Where do old computers go?
If Recompute continues to grow, an
increasing number of them will go back into the market. The Austin, Texas-based manufacturer is creating a thriving business out of
refurbishing the technological discards of corporate America.
Recompute purchases fleets of top-brand desktops, servers, and laptops from
businesses, spruces them up, and then sells them to consumers and small
businesses at a discount.
For instance, $599 buys a computer with an Intel 486 chip and a 14-inch monitor.
A 233-MHz Pentium MMX with 32MB of memory and other features can be had for $1690.
Although used computers have been around since shortly after the PC revolution
began, recent market conditions have made the refurbished option more
attractive, according to Brian Kushner, Recompute's chief executive officer.
Refurbished computers, for instance, are no longer necessarily
yesterday's technology. The rapid upgrade cycles of corporate America means
that in some cases computers released just six months ago are already
making their way to the refurbished market. Thus are Pentium Pro servers available in the recycled market.
Also, customers get the benefit of hindsight, and companies can scout
performance reports on old machines and then pick and choose which ones
to award a second life.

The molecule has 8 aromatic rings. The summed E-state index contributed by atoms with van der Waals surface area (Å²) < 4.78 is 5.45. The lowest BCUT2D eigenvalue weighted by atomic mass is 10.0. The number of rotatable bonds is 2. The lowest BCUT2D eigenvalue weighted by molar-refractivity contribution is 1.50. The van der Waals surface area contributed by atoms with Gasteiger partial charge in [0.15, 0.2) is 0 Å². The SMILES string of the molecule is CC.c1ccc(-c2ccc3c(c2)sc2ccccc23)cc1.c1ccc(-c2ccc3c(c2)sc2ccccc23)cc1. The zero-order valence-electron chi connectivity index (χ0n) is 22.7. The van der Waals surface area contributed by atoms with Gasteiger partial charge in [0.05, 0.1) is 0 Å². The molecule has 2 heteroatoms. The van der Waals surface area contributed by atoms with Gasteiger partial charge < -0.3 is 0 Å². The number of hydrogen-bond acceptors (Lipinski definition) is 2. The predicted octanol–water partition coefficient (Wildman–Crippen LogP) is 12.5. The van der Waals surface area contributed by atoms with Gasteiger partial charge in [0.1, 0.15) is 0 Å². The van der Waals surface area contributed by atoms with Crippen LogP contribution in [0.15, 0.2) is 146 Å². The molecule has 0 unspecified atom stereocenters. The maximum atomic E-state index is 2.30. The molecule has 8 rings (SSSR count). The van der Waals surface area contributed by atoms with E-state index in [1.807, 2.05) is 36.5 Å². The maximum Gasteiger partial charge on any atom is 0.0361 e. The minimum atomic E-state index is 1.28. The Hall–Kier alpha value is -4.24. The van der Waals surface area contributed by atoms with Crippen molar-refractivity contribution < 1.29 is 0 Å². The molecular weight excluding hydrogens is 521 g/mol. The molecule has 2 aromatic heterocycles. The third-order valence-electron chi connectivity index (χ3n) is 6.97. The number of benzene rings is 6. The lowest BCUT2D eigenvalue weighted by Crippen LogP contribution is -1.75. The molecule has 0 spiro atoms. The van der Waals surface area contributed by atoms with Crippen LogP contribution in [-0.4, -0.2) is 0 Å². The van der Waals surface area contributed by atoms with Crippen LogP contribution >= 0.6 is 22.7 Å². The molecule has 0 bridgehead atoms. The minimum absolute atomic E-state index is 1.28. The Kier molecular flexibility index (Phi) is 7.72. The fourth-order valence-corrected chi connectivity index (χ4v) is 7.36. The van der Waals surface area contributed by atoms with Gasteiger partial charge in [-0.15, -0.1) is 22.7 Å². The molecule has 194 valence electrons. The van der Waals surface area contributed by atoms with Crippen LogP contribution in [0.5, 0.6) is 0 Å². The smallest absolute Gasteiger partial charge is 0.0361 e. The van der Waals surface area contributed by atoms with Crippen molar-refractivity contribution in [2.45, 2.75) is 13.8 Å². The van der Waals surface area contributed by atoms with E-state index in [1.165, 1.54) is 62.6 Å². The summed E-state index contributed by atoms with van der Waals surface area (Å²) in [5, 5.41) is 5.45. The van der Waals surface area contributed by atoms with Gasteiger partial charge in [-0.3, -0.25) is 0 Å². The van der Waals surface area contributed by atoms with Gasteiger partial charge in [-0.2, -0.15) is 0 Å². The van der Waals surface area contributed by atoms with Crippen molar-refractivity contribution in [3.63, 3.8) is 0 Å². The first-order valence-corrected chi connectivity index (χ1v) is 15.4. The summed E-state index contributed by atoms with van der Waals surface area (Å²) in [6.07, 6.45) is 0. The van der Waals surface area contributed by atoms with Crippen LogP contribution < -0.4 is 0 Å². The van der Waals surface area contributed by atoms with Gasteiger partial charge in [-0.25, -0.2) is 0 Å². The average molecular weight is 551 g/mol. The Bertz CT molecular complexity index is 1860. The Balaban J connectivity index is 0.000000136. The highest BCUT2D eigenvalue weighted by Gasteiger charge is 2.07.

"The AST Bravo was very good, so was the
Dell OptiPlex," said Kushner. On the other hand, "we know to avoid things
like the Compaq Prolinea 450M. [
Also] we avoid [certain models] from Dell," he said.
The genesis for the company came to Kushner in the early '90s, after reading
an article published in an academic journal from Carnegie-Mellon
University. The paper theorized that massive technological purchasing would
lead to an a dire need for landfill. Germany, Sweden, and other European
nations were already experimenting with "take back" legislation, which
would force computer vendors to devise disposal methods prior to sales.
To ensure quality, the company puts used machines through a 32-point
testing procedure to test for defects after purchasing them from first-time
users, but before selling them to customers.
"The monitor is the Achilles' heel of the computer. They have a higher
failure rate. Some go blank, some burn out," he said. Typically, the BIOS
and the memory need to be upgraded as well.
Generally, however, the machines are in good working order. "Electrons
don't get tired," he said, referring to one of the chief moving components
in a system. Finished systems are branded with the Recompute label and the
label of the original manufacturer.
Once testing is completed, the company offers the machines for sale on its
Web site or through a network of resellers. While small businesses and
home users constitute a large portion of the company's business, large
corporations are increasingly turning to the company. Aircraft manufacturer
Northrop Grumman bought a fleet of Recompute machines, as has KMPG Peat
Marwick. School districts sales continue to grow.
With the upgrade cycle getting faster all the time, Kushner sees no
shortage of raw material for his company in sight. Except for mouse pads.
"Recycled ones actually cost more than new ones," he noted.
There is no denying, however, that the plunging prices of new computers are
hurting the company's prospects. A comparison between the
Recompute Web site and the Web sites of electronic retailers shows that the
refurbished vendor saves customers only $100 on a number of models. In some
cases, an equivalent new computer can sell for less. Some
aging--though unused--bargain-basement IBM Pentium business PCs go for as
little as $650 at some resellers.